"The Bone Houses" | Reviewed by Caroline Miller
Updated: Aug 15
“The Bone Houses,” by Emily Lloyd Jones, offers a fresh look at fantasy with a hint of supernatural suspense. The bone houses are corpses that rise nightly. I am usually not a fan of books that are zombie-related but Jones put such a new spin on the trope that it magically works.
Aderyn is a gravedigger. She spends her days with her hands buried in the dirt or trudging through the depths of the forest in search of the restless dead. Aderyn, along with her two siblings, have lost everything: their mother and father. But they are soon going to lose their house and business too.
Aderyn is determined to prevent their town’s lord from taking their home and will go to any lengths to prevent it. Their home rests in a valley overlooked by the magnanimous Annwyvn Mountains. These mountains were once home to magical creatures and were an epicenter of power.
Over the years, the faerie castles were abandoned but remains of malevolent magic still abide there. Some of this leftover magic resulted in a curse that is making corpses that rise at night and terrorize Colbern, the town where Aderyn lives.
When a mysterious mapmaker arrives in Colbern the bone houses begin coming out of the forest more often. This mapmaker is Ellis, a boy who has no memory of his past, before the prince found him. Ellis’ journey brought him to Colbern, not only to make maps but to decode his own past.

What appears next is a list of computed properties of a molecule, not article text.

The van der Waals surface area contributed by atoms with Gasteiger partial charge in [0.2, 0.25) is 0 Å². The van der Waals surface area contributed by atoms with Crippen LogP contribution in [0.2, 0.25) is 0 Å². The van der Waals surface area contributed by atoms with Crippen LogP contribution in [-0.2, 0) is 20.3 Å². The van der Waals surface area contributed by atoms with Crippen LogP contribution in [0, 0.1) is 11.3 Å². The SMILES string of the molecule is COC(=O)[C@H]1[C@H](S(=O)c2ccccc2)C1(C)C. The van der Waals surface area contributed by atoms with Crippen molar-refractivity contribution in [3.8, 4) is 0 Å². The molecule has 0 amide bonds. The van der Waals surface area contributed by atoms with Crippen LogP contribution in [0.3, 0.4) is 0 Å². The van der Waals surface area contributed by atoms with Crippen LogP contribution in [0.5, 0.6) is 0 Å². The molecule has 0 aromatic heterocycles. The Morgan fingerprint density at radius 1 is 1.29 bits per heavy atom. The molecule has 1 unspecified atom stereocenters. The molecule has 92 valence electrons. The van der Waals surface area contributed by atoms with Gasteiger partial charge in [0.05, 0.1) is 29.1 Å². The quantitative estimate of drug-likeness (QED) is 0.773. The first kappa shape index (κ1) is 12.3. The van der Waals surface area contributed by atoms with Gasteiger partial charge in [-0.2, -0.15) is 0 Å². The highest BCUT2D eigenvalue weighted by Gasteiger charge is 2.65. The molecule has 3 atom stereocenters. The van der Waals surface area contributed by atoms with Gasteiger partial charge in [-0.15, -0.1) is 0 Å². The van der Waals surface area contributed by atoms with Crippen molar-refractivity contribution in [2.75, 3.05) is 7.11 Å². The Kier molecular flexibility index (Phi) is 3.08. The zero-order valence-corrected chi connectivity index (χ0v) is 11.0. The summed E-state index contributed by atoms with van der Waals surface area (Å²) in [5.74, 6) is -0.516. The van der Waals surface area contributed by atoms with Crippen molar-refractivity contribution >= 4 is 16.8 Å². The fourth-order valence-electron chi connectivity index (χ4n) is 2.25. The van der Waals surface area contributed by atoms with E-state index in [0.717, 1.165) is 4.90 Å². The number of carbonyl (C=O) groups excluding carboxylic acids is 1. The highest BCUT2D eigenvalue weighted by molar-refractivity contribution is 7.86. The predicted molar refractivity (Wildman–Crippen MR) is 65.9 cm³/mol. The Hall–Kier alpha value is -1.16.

Aderyn and Ellis make a journey into the mountains to stop the bone houses and uncover their own secrets buried there.
I absolutely loved this story and was genuinely surprised more people aren’t talking about this book. It has action, heartbreak, and even a slow-build romance to carry the plot along. Aderyn is a strong female character who protects Ellis constantly. She holds her own against the bone houses and protects her family at any cost.
Ellis grew so much as a character as well. He started out lost but by the end of the book he emerges confident in who he becomes. Ellis and Aderyn are so different and that’s why their characters fit so well together and mange to complete their quest. Their budding relationship was incredibly sweet and I was pleased at the end that these characters got to experience this bond.
I am always a fan of magic in books and this fantasy did not disappoint. Instead of the magic playing an active role the roots of the bone houses and the overall magic stemmed from long ago. The magic was explained through fables and stories that were equally interesting to the plot. I especially loved the spin on zombies and how Jones was even able to humanize the bone houses.
Overall, this fantastic book offers a lesson in humanity. Anyone looking for a different type of fantasy book should pick up “The Bone Houses.” Look for a paperback edition of this book in September.